• Both Allied forces and Turkish forces suffered disastrous losses in the Gallipoli campaign. The Allies aimed to capture the Gallipoli peninsula to make way for an advance on Constantinople (now Istanbul), thus opening a route to assist Russia in fighting German and Austrian forces on the Eastern Front. The Turkish defenders may have been victorious but their losses were great. The numbers of casualties recorded for the Gallipoli campaign by authorities varies. The Department of Veterans’ Affairs in Australia records 86,692 Turkish deaths and approximately 44,000 Allied deaths, 8,709 of whom were Australians. Men were killed in action and by sniper fire, or died from wounds, dysentery or other diseases, and from exposure.
  • Turkish-Australian descendants of those who fought at Gallipoli have marched in the Melbourne Anzac Day parade since 1996, the first year in which Turkish veterans were allowed to march. In 1996 Turkish army veterans had set up their own RSL sub-branch in Melbourne. It was not until 2006 that official RSL policy allowed the descendants of Turkish veterans to march. The ruling by the Victorian RSL only applies to the descendants of First World War Turkish soldiers.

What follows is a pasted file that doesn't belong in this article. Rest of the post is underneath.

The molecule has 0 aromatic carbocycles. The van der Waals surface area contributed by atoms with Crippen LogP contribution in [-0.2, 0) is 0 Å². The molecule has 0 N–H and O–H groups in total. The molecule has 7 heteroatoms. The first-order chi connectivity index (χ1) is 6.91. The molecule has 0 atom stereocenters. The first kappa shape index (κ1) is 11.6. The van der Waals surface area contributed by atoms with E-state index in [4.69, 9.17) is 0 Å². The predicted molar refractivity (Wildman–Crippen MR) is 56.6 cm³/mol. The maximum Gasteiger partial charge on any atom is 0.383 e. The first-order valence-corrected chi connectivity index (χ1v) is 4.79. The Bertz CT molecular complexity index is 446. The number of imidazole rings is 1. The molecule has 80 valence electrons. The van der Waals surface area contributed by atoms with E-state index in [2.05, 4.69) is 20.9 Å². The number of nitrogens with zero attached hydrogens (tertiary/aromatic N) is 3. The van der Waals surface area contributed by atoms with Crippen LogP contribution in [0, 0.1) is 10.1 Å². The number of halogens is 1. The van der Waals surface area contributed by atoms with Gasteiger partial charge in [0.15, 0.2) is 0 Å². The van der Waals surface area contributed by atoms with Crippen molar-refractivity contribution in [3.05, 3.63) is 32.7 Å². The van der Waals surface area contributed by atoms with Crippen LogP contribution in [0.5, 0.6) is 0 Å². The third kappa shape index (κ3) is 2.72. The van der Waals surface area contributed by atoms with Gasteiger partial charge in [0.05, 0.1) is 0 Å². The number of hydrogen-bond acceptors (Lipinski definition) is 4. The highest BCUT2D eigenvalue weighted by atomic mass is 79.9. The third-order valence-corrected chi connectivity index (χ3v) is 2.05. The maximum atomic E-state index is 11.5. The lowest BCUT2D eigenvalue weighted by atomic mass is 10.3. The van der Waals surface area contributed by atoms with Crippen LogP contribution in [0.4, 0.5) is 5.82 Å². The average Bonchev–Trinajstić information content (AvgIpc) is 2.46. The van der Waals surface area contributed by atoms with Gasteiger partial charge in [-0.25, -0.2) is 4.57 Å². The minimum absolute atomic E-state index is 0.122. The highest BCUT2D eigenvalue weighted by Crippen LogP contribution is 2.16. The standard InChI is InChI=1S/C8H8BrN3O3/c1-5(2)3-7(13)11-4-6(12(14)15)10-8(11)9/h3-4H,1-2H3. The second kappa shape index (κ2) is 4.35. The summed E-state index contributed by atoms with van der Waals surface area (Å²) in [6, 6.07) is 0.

• For both Turkey and Australia the Gallipoli campaign was an event of major historical significance. For the Turks the campaign was the first time an Ottoman army had defeated a Western army. The campaign was the first time Australia had entered a war as a nation and despite their defeat, the young soldiers proved their courage, fighting qualities and endurance. Anzacs and 'Johnny Turk’ are now seen as having shared the same fate as fellow sufferers rather than as victors and defeated.
  • Bruce Ruxton, who was President of the Victorian RSL from 1979 until 2002, opposed the participation of Turkish-Australians in the Anzac Day march. Later, in response to the acknowledged status of the Turks as allies in the Korean War, Ruxton (1926–) was persuaded to change the ruling in Victoria. Ruxton became an Officer of the Order of the British Empire (OBE) in 1981, a Member of the Order of Australia Medal (AM) in 1996 and was admitted to the French order of distinction, the Legion of Honour, in 1999.

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  1. You may download this clip to assist your information, criticism and review purposes in conjunction with viewing this website only;